- Keep your incision clean and dry until sutures are removed (usually two weeks after surgery).
- Elevating is very important to help keep swelling and discomfort controlled and should be done as much as possible for the first three to five days, then as needed to keep swelling minimized.
- Elevate the affected extremity on pillows with fingertips pointing toward the ceiling.
- It is not necessary to elevate at night, so you may sleep in a comfortable position.
- Wiggle your fingers and thumb frequently to help reduce swelling and to encourage range of motion.
- To help reduce pain and swelling, apply an ice pack to the surgical area for 20 to 25 minutes every one to two hours for the first 48-96 hours and then as needed to help control pain and swelling.
- To avoid frostbite, place a towel or t-shirt between the ice pack and your skin.
- It is not necessary to use ice while sleeping.
- We recommend the use of a cold therapy unit, which is often an out-of-pocket expense. The advantage of this unit is that the temperature can be regulated, allowing for continuous use for several hours at a time.
- Your physician will give you a written prescription for pain medicine as you leave the surgery center. Take your pain medication as prescribed. You may want to take it regularly for the first 48 hours after surgery. Do not take any additional Tylenol.
- While you are asleep in the operating room, a long-acting numbing medication may be injected into the surgical area to help relieve your immediate postoperative discomfort for up to 24 hours. When you first notice tingling or throbbing, begin taking your pain medicine so it will become effective before the local anesthesia wears off.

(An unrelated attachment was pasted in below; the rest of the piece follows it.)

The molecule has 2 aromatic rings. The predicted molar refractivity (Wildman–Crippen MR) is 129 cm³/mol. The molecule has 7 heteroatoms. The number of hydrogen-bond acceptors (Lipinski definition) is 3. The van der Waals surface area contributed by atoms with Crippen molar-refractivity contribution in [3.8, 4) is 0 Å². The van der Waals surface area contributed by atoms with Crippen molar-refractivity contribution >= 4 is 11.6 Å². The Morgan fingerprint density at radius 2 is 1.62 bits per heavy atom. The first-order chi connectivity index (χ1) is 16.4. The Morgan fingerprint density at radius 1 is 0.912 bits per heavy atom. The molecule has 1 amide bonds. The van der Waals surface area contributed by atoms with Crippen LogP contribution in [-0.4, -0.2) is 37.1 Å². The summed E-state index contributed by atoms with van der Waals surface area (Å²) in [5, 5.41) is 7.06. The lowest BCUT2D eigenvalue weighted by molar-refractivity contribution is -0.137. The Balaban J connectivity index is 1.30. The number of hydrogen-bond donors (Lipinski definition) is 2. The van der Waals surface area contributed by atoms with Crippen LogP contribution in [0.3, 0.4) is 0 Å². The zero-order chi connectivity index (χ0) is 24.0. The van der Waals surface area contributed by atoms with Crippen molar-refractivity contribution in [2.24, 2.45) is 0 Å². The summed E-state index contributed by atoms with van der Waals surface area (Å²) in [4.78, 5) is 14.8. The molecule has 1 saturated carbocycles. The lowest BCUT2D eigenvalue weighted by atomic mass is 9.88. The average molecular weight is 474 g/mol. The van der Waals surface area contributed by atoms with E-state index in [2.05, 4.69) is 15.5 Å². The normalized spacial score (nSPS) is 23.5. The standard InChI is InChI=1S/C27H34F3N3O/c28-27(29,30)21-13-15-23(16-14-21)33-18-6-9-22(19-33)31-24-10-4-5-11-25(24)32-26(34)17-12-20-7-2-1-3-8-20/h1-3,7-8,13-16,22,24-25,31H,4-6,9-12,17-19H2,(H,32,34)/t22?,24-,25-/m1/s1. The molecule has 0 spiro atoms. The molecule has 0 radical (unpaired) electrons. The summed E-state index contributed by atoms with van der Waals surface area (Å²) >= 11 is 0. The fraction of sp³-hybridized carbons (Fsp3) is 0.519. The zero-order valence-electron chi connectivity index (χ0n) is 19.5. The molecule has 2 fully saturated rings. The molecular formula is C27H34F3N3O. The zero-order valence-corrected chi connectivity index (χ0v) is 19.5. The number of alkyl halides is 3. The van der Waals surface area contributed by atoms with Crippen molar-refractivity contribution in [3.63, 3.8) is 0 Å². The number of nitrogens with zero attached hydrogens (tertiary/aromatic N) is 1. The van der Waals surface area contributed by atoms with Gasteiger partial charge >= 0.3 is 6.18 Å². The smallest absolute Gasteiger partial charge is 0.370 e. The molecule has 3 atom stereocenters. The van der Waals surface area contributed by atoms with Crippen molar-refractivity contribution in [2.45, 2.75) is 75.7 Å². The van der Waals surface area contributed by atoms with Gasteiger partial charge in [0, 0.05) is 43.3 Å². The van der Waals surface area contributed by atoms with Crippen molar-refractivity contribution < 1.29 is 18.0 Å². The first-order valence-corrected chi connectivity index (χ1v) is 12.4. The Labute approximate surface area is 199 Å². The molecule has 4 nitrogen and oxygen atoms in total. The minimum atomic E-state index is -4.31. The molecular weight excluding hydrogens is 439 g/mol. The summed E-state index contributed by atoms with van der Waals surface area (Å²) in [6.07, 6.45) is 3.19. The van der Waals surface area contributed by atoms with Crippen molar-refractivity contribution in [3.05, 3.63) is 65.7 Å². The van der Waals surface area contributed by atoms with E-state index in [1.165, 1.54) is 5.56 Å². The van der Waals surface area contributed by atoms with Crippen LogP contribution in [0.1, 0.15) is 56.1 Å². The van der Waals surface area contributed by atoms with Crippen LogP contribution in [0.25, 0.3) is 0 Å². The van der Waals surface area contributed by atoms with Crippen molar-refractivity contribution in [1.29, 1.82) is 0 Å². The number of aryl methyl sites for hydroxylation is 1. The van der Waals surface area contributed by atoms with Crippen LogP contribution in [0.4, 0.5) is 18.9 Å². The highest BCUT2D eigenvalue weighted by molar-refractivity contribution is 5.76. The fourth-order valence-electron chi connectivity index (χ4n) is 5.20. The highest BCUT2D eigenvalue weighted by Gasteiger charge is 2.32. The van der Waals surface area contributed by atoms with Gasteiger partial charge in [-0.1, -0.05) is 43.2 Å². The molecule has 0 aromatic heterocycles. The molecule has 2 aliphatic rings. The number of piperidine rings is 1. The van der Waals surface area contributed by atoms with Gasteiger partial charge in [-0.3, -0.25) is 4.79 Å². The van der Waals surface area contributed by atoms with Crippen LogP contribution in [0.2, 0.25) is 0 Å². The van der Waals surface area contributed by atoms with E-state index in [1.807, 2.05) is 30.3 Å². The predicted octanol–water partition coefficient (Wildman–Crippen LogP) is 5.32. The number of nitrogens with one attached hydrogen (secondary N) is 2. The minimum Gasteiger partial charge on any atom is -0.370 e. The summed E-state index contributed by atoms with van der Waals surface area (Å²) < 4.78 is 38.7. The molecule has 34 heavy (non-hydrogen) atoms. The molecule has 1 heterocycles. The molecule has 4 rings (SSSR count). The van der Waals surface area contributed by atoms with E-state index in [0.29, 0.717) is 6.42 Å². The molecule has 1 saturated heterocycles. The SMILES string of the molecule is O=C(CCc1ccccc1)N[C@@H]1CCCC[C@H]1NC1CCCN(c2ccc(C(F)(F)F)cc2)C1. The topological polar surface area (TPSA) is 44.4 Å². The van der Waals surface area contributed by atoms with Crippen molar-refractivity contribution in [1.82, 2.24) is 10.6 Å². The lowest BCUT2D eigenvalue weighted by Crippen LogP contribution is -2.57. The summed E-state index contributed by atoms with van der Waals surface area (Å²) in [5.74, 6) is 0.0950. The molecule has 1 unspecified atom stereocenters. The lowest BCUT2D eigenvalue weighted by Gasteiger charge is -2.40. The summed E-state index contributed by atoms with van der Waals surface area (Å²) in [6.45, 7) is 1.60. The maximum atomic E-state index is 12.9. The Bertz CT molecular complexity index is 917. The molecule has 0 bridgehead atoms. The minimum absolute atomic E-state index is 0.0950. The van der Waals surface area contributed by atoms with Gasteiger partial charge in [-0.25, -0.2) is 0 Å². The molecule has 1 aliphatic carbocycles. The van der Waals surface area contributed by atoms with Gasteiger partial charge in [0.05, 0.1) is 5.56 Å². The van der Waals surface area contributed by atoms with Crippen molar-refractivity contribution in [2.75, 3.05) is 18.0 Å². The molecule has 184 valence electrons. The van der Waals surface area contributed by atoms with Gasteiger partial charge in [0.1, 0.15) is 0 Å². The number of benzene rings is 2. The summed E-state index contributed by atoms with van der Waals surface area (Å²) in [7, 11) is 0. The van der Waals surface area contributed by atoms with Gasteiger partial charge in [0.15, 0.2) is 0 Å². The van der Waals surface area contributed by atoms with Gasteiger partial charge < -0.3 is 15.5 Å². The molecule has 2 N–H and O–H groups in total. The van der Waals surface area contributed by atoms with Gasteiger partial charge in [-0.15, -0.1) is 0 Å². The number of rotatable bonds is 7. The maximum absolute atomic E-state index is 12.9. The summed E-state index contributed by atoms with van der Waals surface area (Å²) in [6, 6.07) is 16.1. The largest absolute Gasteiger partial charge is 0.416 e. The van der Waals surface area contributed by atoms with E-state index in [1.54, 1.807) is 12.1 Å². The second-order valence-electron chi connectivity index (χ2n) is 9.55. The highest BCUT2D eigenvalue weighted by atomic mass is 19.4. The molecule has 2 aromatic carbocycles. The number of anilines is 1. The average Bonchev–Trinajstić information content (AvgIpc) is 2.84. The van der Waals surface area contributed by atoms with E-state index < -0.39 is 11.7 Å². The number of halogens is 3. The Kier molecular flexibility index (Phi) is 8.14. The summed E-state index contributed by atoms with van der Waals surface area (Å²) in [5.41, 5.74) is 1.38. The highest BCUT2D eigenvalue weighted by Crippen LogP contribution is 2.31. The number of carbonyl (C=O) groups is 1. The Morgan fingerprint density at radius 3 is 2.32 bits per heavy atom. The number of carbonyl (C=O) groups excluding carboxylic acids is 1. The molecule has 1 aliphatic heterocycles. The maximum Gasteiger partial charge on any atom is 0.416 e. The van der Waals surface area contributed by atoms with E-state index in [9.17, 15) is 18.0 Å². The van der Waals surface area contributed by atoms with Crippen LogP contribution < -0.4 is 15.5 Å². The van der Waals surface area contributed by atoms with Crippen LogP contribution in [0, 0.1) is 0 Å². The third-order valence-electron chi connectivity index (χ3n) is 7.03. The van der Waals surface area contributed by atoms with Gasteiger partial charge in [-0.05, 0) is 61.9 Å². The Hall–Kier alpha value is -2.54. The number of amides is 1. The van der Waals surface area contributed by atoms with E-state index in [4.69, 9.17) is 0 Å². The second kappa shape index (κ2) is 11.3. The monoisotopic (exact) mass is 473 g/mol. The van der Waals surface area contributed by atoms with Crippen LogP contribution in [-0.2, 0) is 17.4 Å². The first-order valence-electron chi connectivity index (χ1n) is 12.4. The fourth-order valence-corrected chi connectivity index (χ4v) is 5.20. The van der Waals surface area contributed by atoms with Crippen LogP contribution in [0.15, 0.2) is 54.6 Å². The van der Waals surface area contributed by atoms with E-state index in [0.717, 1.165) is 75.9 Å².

- No driving while taking any narcotic pain medication!
- The pain medication may cause some nausea so take it with food.
- The pain medication and general anesthesia may also cause constipation, so you may need to take a stool softener, fiber bar, Metamucil or prune juice to prevent constipation.
- Watch for temperature > 101.5F, persistent numbness and tingling in the foot, persistent bleeding or drainage from the wound, foul odor, progressively worsening pain that is unresponsive to pain medication, blue toes, chest pain or difficulty breathing. If you have any of these symptoms, call the office during normal business hours or go to the nearest emergency room.
- If you do not have a postoperative appointment set up already, please call the office to schedule an appointment for 7-10 days after surgery at (785)843-9125.
Rehabilitation Plan - Exercises
The prognosis for olecranon fractures is generally excellent and the fracture will typically heal within three months. You will find that your elbow and shoulder become stiff due to the immobilization process. Physical or occupational therapy is typically recommended to regain strength and range of motion. If surgery has been required, the rehabilitation program will be modified to protect the fixation of the fracture fragments.